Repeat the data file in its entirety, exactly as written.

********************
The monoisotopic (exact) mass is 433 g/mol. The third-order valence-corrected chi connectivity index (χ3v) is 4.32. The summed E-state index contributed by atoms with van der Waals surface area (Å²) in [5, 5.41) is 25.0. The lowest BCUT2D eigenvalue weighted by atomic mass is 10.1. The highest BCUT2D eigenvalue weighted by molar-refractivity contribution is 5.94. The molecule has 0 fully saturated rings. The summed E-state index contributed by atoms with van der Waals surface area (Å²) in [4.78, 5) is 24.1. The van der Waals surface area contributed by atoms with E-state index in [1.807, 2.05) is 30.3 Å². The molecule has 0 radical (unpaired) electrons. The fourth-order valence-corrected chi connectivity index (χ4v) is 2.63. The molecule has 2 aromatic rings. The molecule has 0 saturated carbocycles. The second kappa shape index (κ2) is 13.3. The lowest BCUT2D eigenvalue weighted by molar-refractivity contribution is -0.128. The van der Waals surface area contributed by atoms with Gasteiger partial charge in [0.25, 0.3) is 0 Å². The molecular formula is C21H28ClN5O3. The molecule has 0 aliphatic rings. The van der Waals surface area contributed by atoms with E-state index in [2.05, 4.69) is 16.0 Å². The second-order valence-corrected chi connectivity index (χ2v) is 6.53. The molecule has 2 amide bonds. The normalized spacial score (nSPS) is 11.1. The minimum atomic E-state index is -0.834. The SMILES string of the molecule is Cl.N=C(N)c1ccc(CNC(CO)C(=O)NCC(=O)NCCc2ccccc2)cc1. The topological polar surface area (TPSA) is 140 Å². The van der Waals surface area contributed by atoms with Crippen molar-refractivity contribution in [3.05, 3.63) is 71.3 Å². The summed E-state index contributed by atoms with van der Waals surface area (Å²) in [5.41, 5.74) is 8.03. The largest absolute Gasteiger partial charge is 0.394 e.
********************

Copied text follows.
The monoisotopic (exact) mass is 433 g/mol. The third-order valence-corrected chi connectivity index (χ3v) is 4.32. The summed E-state index contributed by atoms with van der Waals surface area (Å²) in [5, 5.41) is 25.0. The lowest BCUT2D eigenvalue weighted by atomic mass is 10.1. The highest BCUT2D eigenvalue weighted by molar-refractivity contribution is 5.94. The molecule has 0 fully saturated rings. The summed E-state index contributed by atoms with van der Waals surface area (Å²) in [4.78, 5) is 24.1. The van der Waals surface area contributed by atoms with E-state index in [1.807, 2.05) is 30.3 Å². The molecule has 0 radical (unpaired) electrons. The fourth-order valence-corrected chi connectivity index (χ4v) is 2.63. The molecule has 2 aromatic rings. The molecule has 0 saturated carbocycles. The second kappa shape index (κ2) is 13.3. The lowest BCUT2D eigenvalue weighted by molar-refractivity contribution is -0.128. The van der Waals surface area contributed by atoms with Gasteiger partial charge in [0.25, 0.3) is 0 Å². The molecular formula is C21H28ClN5O3. The molecule has 0 aliphatic rings. The van der Waals surface area contributed by atoms with E-state index in [2.05, 4.69) is 16.0 Å². The second-order valence-corrected chi connectivity index (χ2v) is 6.53. The molecule has 2 amide bonds. The normalized spacial score (nSPS) is 11.1. The minimum atomic E-state index is -0.834. The SMILES string of the molecule is Cl.N=C(N)c1ccc(CNC(CO)C(=O)NCC(=O)NCCc2ccccc2)cc1. The topological polar surface area (TPSA) is 140 Å². The van der Waals surface area contributed by atoms with Crippen molar-refractivity contribution in [3.05, 3.63) is 71.3 Å². The summed E-state index contributed by atoms with van der Waals surface area (Å²) in [5.41, 5.74) is 8.03. The largest absolute Gasteiger partial charge is 0.394 e.